Two students from China, studying at the University of Michigan, travel to Florida during their winter break and find themselves in trouble after entering the Naval Air Station Key West, a major U.S. military facility.
Thanks to ten years of robust and brazen espionage, the US Government closed the Russian Consulate in San Francisco in August, 2017. That’s the short version. The detailed version is far more interesting and terrifying.
What if there were a blueprint for climate adaptation that could end a civil war? An English scientist spent his life developing one — then he vanished without a trace.
The odyssey of 11 Syrian refugees, told partly in graphic form.
In the 1960s, hundreds of pounds of uranium went missing in Pennsylvania. Many fear it is buried in the ground, slowly poisoning locals. But there’s another hypothesis—did Israel steal it to build the bomb?
In 1898, an unassuming British stenographer hatched the idea of “garden cities” as an antidote to dirty, crowded London. Today, a resurgence of that idea is spreading through cities across the planet.
A writer discusses the awful living conditions of China’s booming cities after seven years of living in the country for seven years, and visiting 21 of China’s 22 provinces:
A Beijing-based blogger who lived in Harbin in 2003 told me about leaving Blues after several drinks and flagging a taxi driver, whom he recognized. ‘The taxi driver told me, “Hi, I just came from a wedding and I’m soused. You drive.”‘ So he drove himself home through Harbin’s icy, deserted streets.
Like many Chinese cities, Harbin can be extremely challenging to the health — and not just due to the sometimes scandalously toxic food served in dim, poorly lit restaurants. Hospital bathrooms in Harbin and elsewhere often lack soap and toilet paper, ostensibly out of fear that residents will steal the items. Six months after I arrived, a benzene spill in the nearby Songhua River briefly left the city without running water. The air in Harbin was so polluted that I felt as though the coal dust had sunk into my lungs, and a fine layer of black soot seeped in through our windows overnight. But even Harbin wasn’t as filthy as Linfen, a city of 4 million people in central China’s Shanxi province that Time in 2007, on a list of the world’s 20 most polluted cities, said made “Dickensian London look as pristine as a nature park.”
How Hilary Clinton carefully negotiated blind Chinese dissident Chen Guangcheng’s freedom and proved herself to be a tenacious Secretary of State.
“By the time the American diplomats acknowledged what had happened and went back to cut a new deal for Chen, the Chinese were in no mood to talk. In the meantime, Clinton herself was pulled away by the hours of unrelated meetings that had brought her to Beijing in the first place. The two sides had used the dialogue to schedule an intensive series of small discussions with Clinton and Dai on the most pressing — and divisive — issues between the countries, from thorny nuclear talks with Iran and what to do about North Korea’s erratic new leader to the bloody crackdown in Syria and the mounting crisis between the Philippines, a major U.S. ally, and China over disputed waters in the South China Sea. It was quite a performance by both sides; no one mentioned Chen. ‘This was all taking place in the eye of the storm,’ said one Clinton aide.”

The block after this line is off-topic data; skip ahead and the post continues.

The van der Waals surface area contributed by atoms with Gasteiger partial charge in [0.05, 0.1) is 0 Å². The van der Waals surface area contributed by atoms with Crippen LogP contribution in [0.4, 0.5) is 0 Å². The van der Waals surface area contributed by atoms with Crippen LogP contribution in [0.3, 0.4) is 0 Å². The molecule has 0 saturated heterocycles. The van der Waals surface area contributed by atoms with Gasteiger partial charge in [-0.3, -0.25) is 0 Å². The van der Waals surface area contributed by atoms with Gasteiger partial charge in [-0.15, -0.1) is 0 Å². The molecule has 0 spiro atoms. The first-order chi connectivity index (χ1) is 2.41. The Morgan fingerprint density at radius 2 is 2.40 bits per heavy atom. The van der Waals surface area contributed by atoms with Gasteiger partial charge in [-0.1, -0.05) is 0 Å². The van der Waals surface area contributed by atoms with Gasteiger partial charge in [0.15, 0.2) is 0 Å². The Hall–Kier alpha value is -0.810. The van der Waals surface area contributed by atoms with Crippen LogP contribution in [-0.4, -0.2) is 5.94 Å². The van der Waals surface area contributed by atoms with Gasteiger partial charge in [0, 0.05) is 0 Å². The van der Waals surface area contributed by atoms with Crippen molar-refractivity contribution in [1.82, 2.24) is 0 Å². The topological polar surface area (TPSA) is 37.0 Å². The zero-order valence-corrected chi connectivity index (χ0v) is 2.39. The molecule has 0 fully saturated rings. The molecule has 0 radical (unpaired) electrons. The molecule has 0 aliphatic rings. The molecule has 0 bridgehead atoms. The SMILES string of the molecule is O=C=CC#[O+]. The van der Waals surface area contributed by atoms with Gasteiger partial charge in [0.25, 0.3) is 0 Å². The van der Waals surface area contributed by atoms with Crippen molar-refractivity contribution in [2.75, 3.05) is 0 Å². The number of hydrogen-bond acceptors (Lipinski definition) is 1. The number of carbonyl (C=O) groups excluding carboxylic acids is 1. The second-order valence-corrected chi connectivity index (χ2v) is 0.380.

A call for justice for women in the Middle East. The writer, who was sexually assaulted by Egyptian police last year, says the revolutions have not addressed the plight of women:
“Yes: They hate us. It must be said.
“Some may ask why I’m bringing this up now, at a time when the region has risen up, fueled not by the usual hatred of America and Israel but by a common demand for freedom. After all, shouldn’t everyone get basic rights first, before women demand special treatment? And what does gender, or for that matter, sex, have to do with the Arab Spring? But I’m not talking about sex hidden away in dark corners and closed bedrooms. An entire political and economic system — one that treats half of humanity like animals — must be destroyed along with the other more obvious tyrannies choking off the region from its future. Until the rage shifts from the oppressors in our presidential palaces to the oppressors on our streets and in our homes, our revolution has not even begun.”
Pulitzer Prize-winning journalist Paul Salopek treks through “the hunger zone” in northern Kenya with a nomadic goat herder to get a better understanding of a region persistently devastated by famine. While describing his experience, Salopek also takes us through a history of hunger and foreign food aid:
“Mister Inas then showed us a few wild plants the Daasanach resorted to during famines: the berries of the kadite bush and a gnarled tree that produced a currant-like fruit called miede. People were forgetting their use. ‘Today, we eat food aid instead,’ he said.
“At that time, the U.N. World Food Program was helping feed 265,000 people in the Turkana region. The nomads, once canny at eking out a livelihood on the gauntest of Kenyan landscapes, had been settling into ramshackle outposts, essentially rural slums, where each household received a monthly allotment of 10 kilograms of maize. They were losing what relief workers termed “famine-coping mechanisms” — their ancestral survival skills. Cutting off assistance cold was unthinkable; countless people would die. So after having helped fund these supplemental feeding programs for decades, the U.S. government, through its African Development Foundation, decided last year to put its foot down. It earmarked $10 million for a pilot program in the Turkana area that might be called aid methadone — still more aid, but this time in the form of fishponds and irrigated market gardens, all intended to pry people off the old aid.”